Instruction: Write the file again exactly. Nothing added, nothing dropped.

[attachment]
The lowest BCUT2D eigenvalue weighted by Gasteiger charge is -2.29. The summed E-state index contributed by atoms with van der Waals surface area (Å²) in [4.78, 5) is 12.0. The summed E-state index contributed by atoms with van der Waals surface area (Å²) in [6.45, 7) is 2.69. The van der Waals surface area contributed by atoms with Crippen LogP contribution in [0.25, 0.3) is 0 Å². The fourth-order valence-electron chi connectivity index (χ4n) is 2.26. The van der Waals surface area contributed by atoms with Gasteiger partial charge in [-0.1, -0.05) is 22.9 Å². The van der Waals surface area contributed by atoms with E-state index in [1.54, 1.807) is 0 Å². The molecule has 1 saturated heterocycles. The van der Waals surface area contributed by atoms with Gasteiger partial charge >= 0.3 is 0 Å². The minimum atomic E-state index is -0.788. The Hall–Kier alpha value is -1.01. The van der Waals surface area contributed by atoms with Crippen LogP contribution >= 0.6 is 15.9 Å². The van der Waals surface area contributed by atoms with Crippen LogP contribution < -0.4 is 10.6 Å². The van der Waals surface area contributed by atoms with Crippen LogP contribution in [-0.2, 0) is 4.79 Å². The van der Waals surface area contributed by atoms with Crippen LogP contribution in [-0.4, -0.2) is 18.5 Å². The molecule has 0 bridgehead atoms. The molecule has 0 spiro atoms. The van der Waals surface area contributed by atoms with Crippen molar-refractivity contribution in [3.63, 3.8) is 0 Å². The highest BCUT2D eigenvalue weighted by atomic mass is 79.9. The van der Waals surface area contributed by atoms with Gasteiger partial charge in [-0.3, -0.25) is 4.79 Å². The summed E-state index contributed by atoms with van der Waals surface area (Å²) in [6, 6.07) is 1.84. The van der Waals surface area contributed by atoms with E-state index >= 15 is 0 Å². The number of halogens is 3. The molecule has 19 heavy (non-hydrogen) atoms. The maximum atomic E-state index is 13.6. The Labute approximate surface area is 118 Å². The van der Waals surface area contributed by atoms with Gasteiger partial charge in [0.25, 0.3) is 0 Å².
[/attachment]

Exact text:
The lowest BCUT2D eigenvalue weighted by Gasteiger charge is -2.29. The summed E-state index contributed by atoms with van der Waals surface area (Å²) in [4.78, 5) is 12.0. The summed E-state index contributed by atoms with van der Waals surface area (Å²) in [6.45, 7) is 2.69. The van der Waals surface area contributed by atoms with Crippen LogP contribution in [0.25, 0.3) is 0 Å². The fourth-order valence-electron chi connectivity index (χ4n) is 2.26. The van der Waals surface area contributed by atoms with Gasteiger partial charge in [-0.1, -0.05) is 22.9 Å². The van der Waals surface area contributed by atoms with E-state index in [1.54, 1.807) is 0 Å². The molecule has 1 saturated heterocycles. The van der Waals surface area contributed by atoms with Gasteiger partial charge >= 0.3 is 0 Å². The minimum atomic E-state index is -0.788. The Hall–Kier alpha value is -1.01. The van der Waals surface area contributed by atoms with Crippen LogP contribution >= 0.6 is 15.9 Å². The van der Waals surface area contributed by atoms with Crippen LogP contribution < -0.4 is 10.6 Å². The van der Waals surface area contributed by atoms with Crippen LogP contribution in [-0.2, 0) is 4.79 Å². The van der Waals surface area contributed by atoms with Crippen LogP contribution in [-0.4, -0.2) is 18.5 Å². The molecule has 0 bridgehead atoms. The molecule has 0 spiro atoms. The van der Waals surface area contributed by atoms with Crippen molar-refractivity contribution in [3.63, 3.8) is 0 Å². The highest BCUT2D eigenvalue weighted by atomic mass is 79.9. The van der Waals surface area contributed by atoms with Gasteiger partial charge in [-0.3, -0.25) is 4.79 Å². The summed E-state index contributed by atoms with van der Waals surface area (Å²) in [6, 6.07) is 1.84. The van der Waals surface area contributed by atoms with E-state index >= 15 is 0 Å². The number of halogens is 3. The molecule has 19 heavy (non-hydrogen) atoms. The maximum atomic E-state index is 13.6. The Labute approximate surface area is 118 Å². The van der Waals surface area contributed by atoms with Gasteiger partial charge in [0.25, 0.3) is 0 Å².